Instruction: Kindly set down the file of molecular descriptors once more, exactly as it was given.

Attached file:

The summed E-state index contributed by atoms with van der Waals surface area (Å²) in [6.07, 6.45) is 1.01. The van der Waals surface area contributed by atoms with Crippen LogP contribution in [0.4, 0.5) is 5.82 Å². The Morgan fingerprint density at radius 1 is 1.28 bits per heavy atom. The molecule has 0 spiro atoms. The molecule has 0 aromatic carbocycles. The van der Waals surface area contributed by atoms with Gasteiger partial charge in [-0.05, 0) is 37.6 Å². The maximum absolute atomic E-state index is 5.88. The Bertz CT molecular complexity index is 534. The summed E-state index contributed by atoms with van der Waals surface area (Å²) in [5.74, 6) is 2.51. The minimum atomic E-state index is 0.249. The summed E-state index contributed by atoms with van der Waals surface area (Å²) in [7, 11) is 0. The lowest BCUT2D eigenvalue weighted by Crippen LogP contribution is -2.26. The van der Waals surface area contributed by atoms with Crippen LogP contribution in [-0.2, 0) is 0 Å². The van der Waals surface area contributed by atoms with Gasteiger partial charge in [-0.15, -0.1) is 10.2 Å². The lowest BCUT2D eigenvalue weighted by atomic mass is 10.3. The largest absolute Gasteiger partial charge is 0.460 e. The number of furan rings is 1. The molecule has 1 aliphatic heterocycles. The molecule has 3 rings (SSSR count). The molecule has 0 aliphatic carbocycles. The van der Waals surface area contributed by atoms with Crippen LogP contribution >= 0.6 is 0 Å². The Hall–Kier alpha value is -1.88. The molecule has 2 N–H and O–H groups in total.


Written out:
The summed E-state index contributed by atoms with van der Waals surface area (Å²) in [6.07, 6.45) is 1.01. The van der Waals surface area contributed by atoms with Crippen LogP contribution in [0.4, 0.5) is 5.82 Å². The Morgan fingerprint density at radius 1 is 1.28 bits per heavy atom. The molecule has 0 spiro atoms. The molecule has 0 aromatic carbocycles. The van der Waals surface area contributed by atoms with Gasteiger partial charge in [-0.05, 0) is 37.6 Å². The maximum absolute atomic E-state index is 5.88. The Bertz CT molecular complexity index is 534. The summed E-state index contributed by atoms with van der Waals surface area (Å²) in [5.74, 6) is 2.51. The minimum atomic E-state index is 0.249. The summed E-state index contributed by atoms with van der Waals surface area (Å²) in [7, 11) is 0. The lowest BCUT2D eigenvalue weighted by Crippen LogP contribution is -2.26. The van der Waals surface area contributed by atoms with Crippen LogP contribution in [-0.2, 0) is 0 Å². The van der Waals surface area contributed by atoms with Gasteiger partial charge in [-0.15, -0.1) is 10.2 Å². The lowest BCUT2D eigenvalue weighted by atomic mass is 10.3. The largest absolute Gasteiger partial charge is 0.460 e. The number of furan rings is 1. The molecule has 1 aliphatic heterocycles. The molecule has 3 rings (SSSR count). The molecule has 0 aliphatic carbocycles. The van der Waals surface area contributed by atoms with Crippen LogP contribution >= 0.6 is 0 Å². The Hall–Kier alpha value is -1.88. The molecule has 2 N–H and O–H groups in total.